- You want to invert the chord so that the 3rd of the chord is on the bottom. For example, notice that the E is the bottom note of the chord instead of the C. As a result, this gives the chord a longing, unresolved sound, which is essential to Heaven Chords.
Next, let’s practice a Heaven Chord on an F Major chord.
Heaven Chord on an F
If you want to play an F Heaven Chord, it’s as a simple as following the Heaven Chord Quick Trick I mentioned earlier. Firstly, play a 1st inversion F Major Chord in your left hand with the notes A, F, and C. Secondly, play a 2nd Inversion C Major Chord in your right hand using the notes G, C, and E.
Remember that you can omit the C from the left hand so that you don’t end up doubling that note in the right hand. Doesn’t it sound amazing? I encourage you to practice Heaven Chords in other keys. If you don’t know how, you can change the key of this lesson with the click of one button with our Smart Sheet Music.
Now that you’ve learned your Heaven chords in C and F, next you’ll learn how to use these chords in a chord progression.
Using Heaven Chords in A Chord Progression
How do you use Heaven Chords in a chord progression? The simple answer is to use these chords whenever you would see a major chord. For example, if you had a progression that went C Major to F Major, you could play it the ordinary way:
Or, you could play it with beautiful Heaven Chords, which would sound like this:
To me, the Heaven Chords sound much more interesting than the ordinary major chords. Next, let’s look at 3 examples of how to use Heaven Chords with a melody.
Heaven Chords Example 1
It’s nice to add some notes in-between your chords so that you have a melody in addition to the harmony. Here is an example of a melody you can use between the chords:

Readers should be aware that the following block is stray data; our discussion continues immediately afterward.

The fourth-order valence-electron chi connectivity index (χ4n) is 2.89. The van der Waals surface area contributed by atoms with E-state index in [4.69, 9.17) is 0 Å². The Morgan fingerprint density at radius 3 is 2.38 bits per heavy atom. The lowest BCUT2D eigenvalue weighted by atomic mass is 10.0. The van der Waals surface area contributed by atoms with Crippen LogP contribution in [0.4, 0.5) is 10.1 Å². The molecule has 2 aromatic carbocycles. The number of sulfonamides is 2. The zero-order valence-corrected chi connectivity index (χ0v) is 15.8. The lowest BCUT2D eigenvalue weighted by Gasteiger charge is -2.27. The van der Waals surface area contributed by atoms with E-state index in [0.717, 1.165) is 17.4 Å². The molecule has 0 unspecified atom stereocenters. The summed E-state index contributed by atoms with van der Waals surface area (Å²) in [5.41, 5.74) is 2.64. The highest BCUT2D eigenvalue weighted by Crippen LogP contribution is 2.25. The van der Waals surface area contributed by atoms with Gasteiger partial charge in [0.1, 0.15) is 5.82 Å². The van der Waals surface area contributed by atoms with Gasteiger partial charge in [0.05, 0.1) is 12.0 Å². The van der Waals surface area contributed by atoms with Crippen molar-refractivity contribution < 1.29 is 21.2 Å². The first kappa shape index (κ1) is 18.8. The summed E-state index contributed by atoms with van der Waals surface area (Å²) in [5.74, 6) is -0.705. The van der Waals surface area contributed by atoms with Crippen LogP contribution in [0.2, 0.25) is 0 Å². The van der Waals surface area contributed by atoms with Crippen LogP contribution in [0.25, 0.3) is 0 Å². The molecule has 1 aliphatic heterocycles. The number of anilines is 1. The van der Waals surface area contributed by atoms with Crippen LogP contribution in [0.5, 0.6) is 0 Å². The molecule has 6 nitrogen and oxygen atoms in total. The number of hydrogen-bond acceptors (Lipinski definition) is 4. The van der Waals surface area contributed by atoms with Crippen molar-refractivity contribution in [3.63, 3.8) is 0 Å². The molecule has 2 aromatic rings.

The above music can be used as an accompaniment with a singer, or it could be used as an intro to a song in C. Next, let’s look at another way you could use Heaven Chords in a progression.
Heaven Chords Example 2
In example 2, we will use Heaven Chords in a descending motion. Check it out:
This particular example works very well as an intro to a song in the key of C. Try creating your own intro using this descending idea.
Now, you might be thinking, “Jonny, this sounds great. But can I use these Heaven Chords on other chords besides C and F?”. The answer is Yes, and in the next section, I’ll show you how.
Heaven Chords Example 3
In our final example, we will explore Heaven Chords on chords other than C and F. Something that is very nice to do is to play melodies down a C Major Scale and harmonize the top note with Heaven Chords. How do you do this? Well, you take whatever note you land on and determine the Heaven Chord by using the Quick Trick formula I described earlier. However, this time we will need to think backwards, starting with the top note and working our way down. For example, here is a melody that uses Heaven Chords while working down the notes primarily from the C Scale:
Doesn’t that sound great? As the above example demonstrates, you can use Heaven Chords to harmonize any melody note into a Major 9th chord.
Now that you can play Heaven Chords, what’s next? I recommend that you practice this chords over other Contemporary Chord Progressions. For example, you can apply these chords to the progressions in our Contemporary Progression and Improv Courses (Beginner/Intermediate, Intermediate/Advanced).
You can use these chords over the Love Progression, which you can learn in our Love Progression Course.
You can also use these progressions over the One Chord Wonder progressions, which you can learn in the One Chord Wonder Course.
Finally, to see how I use these chords in an arrangement, checkout my performance of And So it Goes by Billy Joel.
That’s it for this week’s piano lesson. See you in the next Quick Tip!